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Reputation Management 101: For Businesses, Individuals, and Brands

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reputation-managementOver the last week we’ve talked about reputation management for your business and for yourself. We’ve discussed reputation management as a strategy to combat libelous accusations. We’ve talked about reputation management as a response to bad reviews. We’ve even talked about ORM as a strategy for protecting your brand.

What I’d like to discuss today is something different: how reputation management should be an integral part of both your proactive and reactive PR strategies.

Whether you’re a business or an individual, online reputation management (ORM) should be one of the top three priorities of your marketing team. Despite the huge cost of a bad review or a nasty press piece, many companies mistakenly think of reputation management as a responsive method of fighting PR disasters.

The truth is that reputation management is far more effective as a proactive method of fighting bad press than as a reaction to it. I’d like to share two concepts that I have hinted on in previous posts that could help you with your ORM efforts.

Reputation Management Through ‘Owning Your Search Results’

When people search for your company’s name, what do they see? If you’re smart, they should see a page of ten search engine results, all of which you control either directly or indirectly.

One of the most effective ways to fight bad reviews and snarky coverage is to ‘own’ your first page search results. I’ve already discussed using YouTube videos for ORM, but today let’s look at something far more powerful: using social media to craft your search engine results into something that benefits, not damages, your image.

Whenever a potential customer searches for your company, they should see several pages – both pages on your own server, and social media profiles – in their results. I like the following services, as they’re valuable for both ORM and direct marketing:

  • YouTube
  • LinkedIn
  • Twitter
  • Facebook

Does your company have all of the above social media profiles? If not, adding them to your list of marketing channels can serve a dual purpose: eliminating bad results from the search engine result pages and attracting new users to your business.

Whether your company’s bad press is in the form of blog posts or ‘scam report’ type websites, it’s unlikely to stick when you control your front page with social media. A single social media profile is often enough to push an undesirable result from the first page of Google’s search results into second or third-page obscurity.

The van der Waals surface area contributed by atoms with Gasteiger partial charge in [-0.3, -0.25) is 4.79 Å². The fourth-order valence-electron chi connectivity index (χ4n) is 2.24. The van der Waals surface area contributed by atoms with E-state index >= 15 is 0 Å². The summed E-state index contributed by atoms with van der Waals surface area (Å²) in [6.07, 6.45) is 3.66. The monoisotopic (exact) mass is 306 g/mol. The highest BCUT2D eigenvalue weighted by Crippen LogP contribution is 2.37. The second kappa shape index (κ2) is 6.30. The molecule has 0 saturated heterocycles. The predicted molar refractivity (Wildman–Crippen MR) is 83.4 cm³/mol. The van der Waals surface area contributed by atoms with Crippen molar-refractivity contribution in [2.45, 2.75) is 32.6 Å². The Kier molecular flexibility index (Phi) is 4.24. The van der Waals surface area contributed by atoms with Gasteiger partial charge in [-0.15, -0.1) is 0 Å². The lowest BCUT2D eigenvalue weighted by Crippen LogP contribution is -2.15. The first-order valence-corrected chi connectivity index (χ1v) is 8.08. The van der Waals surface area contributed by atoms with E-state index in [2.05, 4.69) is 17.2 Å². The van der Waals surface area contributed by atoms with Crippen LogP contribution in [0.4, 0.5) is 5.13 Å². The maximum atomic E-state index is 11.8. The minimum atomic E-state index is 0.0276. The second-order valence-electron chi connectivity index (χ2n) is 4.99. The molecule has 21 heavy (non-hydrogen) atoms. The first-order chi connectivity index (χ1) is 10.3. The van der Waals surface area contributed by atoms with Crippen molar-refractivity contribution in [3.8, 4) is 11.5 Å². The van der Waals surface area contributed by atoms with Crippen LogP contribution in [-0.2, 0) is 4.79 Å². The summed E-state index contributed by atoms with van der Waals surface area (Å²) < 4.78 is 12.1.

Reputation Management as a Response to Internal Mistakes

All businesses make mistakes. From Apple’s infamous mapping issues to McDonald’s disastrous Twitter campaign, even the most well oiled machine can fail to live up to its expectations. What separates smart businesses from ORM failures is their ability to turn a potential PR disaster into an opportunity for improvement.

A long time ago, I read about a new sports supplement company that had mixed up its first orders and sent the wrong products to the wrong people. They faced a flood of negative feedback on fitness forums and personal blogs – definitely not the type of content that most businesses want to see clogging up their search results.

Instead of fighting against the negative coverage with a reactive ORM campaign, the supplement company took a hands-on approach: it apologized to the customers, told them exactly what had gone wrong, and sent out the correct orders, along with some fantastic free gifts, in order to win over their affections.

The end result: revised blog posts, a flood of positive reviews, and a group of loyal customers that were happy to buy from a company that owned up to its mistakes, reached out to its customers, and showed its human side.

One of the toughest parts of controlling your brand is dealing with unhappy people that think of you as an impenetrable corporate ‘black box,’ Let them know that you are human and that you’re aware of your mistakes, and you can turn a reputation management disaster into an opportunity to improve your brand.

Like Grace Hopper, the pioneering computer scientist, said: “it’s far better to beg for forgiveness than to ask for permission,’ While owning your search results should be your first line of ORM defense, the second should be a genuine effort to rebuild the customer or client relationships that previously came to an unfortunate end.

If you are interested in learning more about online reputation management for your personal brand or your business, contact BlissDrive at 949-229-3454. We work with a number of individuals and small businesses on comprehensive ORM campaigns.

Image: http://www.flickr.com/photos/wiertz/6776802972/